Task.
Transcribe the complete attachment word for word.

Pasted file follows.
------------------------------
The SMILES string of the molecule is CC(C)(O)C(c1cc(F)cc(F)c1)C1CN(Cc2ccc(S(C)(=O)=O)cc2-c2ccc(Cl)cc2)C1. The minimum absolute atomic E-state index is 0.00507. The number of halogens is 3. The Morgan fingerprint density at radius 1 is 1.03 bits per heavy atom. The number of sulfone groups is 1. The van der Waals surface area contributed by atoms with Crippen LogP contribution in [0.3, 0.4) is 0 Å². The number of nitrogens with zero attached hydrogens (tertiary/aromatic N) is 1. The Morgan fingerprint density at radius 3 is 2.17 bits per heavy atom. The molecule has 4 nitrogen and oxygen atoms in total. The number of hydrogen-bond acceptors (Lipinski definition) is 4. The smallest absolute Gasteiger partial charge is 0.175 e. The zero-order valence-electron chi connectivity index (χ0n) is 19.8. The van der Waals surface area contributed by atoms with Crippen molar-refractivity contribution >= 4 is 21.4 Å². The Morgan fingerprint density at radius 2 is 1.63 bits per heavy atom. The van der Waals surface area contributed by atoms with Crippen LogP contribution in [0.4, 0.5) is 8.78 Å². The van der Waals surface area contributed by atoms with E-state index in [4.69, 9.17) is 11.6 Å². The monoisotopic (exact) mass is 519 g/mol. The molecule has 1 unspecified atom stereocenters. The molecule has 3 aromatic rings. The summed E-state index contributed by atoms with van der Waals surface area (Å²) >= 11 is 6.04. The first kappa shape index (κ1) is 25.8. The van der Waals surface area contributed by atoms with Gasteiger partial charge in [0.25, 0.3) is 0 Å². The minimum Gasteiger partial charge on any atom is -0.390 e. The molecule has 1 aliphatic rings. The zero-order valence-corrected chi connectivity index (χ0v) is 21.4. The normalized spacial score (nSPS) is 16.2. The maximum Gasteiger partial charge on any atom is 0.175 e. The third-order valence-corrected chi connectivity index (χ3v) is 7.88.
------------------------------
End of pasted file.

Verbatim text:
The SMILES string of the molecule is CC(C)(O)C(c1cc(F)cc(F)c1)C1CN(Cc2ccc(S(C)(=O)=O)cc2-c2ccc(Cl)cc2)C1. The minimum absolute atomic E-state index is 0.00507. The number of halogens is 3. The Morgan fingerprint density at radius 1 is 1.03 bits per heavy atom. The number of sulfone groups is 1. The van der Waals surface area contributed by atoms with Crippen LogP contribution in [0.3, 0.4) is 0 Å². The number of nitrogens with zero attached hydrogens (tertiary/aromatic N) is 1. The Morgan fingerprint density at radius 3 is 2.17 bits per heavy atom. The molecule has 4 nitrogen and oxygen atoms in total. The number of hydrogen-bond acceptors (Lipinski definition) is 4. The smallest absolute Gasteiger partial charge is 0.175 e. The zero-order valence-electron chi connectivity index (χ0n) is 19.8. The van der Waals surface area contributed by atoms with Crippen molar-refractivity contribution >= 4 is 21.4 Å². The Morgan fingerprint density at radius 2 is 1.63 bits per heavy atom. The van der Waals surface area contributed by atoms with Crippen LogP contribution in [0.4, 0.5) is 8.78 Å². The van der Waals surface area contributed by atoms with E-state index in [4.69, 9.17) is 11.6 Å². The monoisotopic (exact) mass is 519 g/mol. The molecule has 1 unspecified atom stereocenters. The molecule has 3 aromatic rings. The summed E-state index contributed by atoms with van der Waals surface area (Å²) >= 11 is 6.04. The first kappa shape index (κ1) is 25.8. The van der Waals surface area contributed by atoms with Gasteiger partial charge in [0.25, 0.3) is 0 Å². The minimum Gasteiger partial charge on any atom is -0.390 e. The molecule has 1 aliphatic rings. The zero-order valence-corrected chi connectivity index (χ0v) is 21.4. The normalized spacial score (nSPS) is 16.2. The maximum Gasteiger partial charge on any atom is 0.175 e. The third-order valence-corrected chi connectivity index (χ3v) is 7.88.